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In Part 1 I covered the basics of music licensing, giving you some simple but important concepts and definitions which form the foundation for understanding music licensing for video production. If you haven’t read it I suggest you start there before going on to Part 2 as Part 2 will make some references to it.
In this article I am going to focus on different project types and how distribution methods and channels affect music licensing for various types of projects.
Even with the advent of YouTube, Facebook and other options, many still aspire to reach the massive audiences available through TV and it is certainly true that TV can still pay quite well for media creators who are able to be successful at it. TV’s broad reach requires most producers to seek a comprehensive “all in” license for their music, since TV shows are typically sold through professional distribution companies that do not want their options limited.
The license for a music track in a video is a Synchronization license (see Part 1) typically in the form of a sync right for “International Broadcast”, which is the right to broadcast on TV in any country in the world. This can be done either by the track or packaged for multiple tracks, sometimes for a discount depending in the number of tracks. SmartSound offers this license as a simple upgrade from its Widest License. Note, for a lot of well known music, i.e. music from major record labels, major artists, etc, the Master Use is not typically included with the Synch license. For International TV the Master Use will be quite expensive, for most video projects typically too expensive. This is what makes royalty free music such a good bargain, you are getting both Synch and Master Use for one low fee.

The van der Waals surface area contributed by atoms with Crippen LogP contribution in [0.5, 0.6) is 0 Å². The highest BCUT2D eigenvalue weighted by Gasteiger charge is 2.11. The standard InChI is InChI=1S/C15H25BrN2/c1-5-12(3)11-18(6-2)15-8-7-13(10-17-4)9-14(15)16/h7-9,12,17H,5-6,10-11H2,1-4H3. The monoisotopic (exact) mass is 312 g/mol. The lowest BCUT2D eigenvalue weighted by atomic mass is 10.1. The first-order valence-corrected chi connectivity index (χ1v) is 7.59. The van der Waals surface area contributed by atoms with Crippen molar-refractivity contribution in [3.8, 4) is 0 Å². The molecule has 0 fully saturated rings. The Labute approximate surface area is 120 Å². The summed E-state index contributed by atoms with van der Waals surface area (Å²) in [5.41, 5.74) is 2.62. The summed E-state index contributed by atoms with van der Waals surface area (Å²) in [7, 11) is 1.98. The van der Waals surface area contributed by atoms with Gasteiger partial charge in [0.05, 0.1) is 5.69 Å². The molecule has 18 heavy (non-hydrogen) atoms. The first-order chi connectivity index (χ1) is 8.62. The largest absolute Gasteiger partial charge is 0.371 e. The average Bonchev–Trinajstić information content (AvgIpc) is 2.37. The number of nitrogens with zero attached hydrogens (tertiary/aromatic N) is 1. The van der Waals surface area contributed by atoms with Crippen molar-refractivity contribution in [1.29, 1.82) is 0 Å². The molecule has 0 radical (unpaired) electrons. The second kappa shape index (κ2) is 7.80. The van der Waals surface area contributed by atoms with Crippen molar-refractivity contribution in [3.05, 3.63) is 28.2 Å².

Corporate Use has a variety of different facets to it, from Power Point presentations performed in offices to product and service videos intended for customers up to very public sales and meeting events and trade shows. Even though it may appear that the audiences for such use are limited, with the Web, posting a video to a site suddenly causes it to be exposed to a much larger audience, regardless of who sees it in reality. Thus it still makes sense to get proper licenses for all music used in corporate situations. All corporate use, including posting on the Web is included in SmartSound’s comprehensive Extended License, one of the broadest standard licenses available in the industry.
Internet/Web Use: Including YouTube, Vimeo, Facebook, Web TV, Etc.
It can be argued Web distribution, particularly through YouTube, can be as broad as any Television broadcast. However, because the economics of each evolved so differently, the way the music licenses are done require very different approaches. Adding complexity to this is YouTube’s Content Match ID technology and their penchant for driving revenues through monetization of music assets in videos.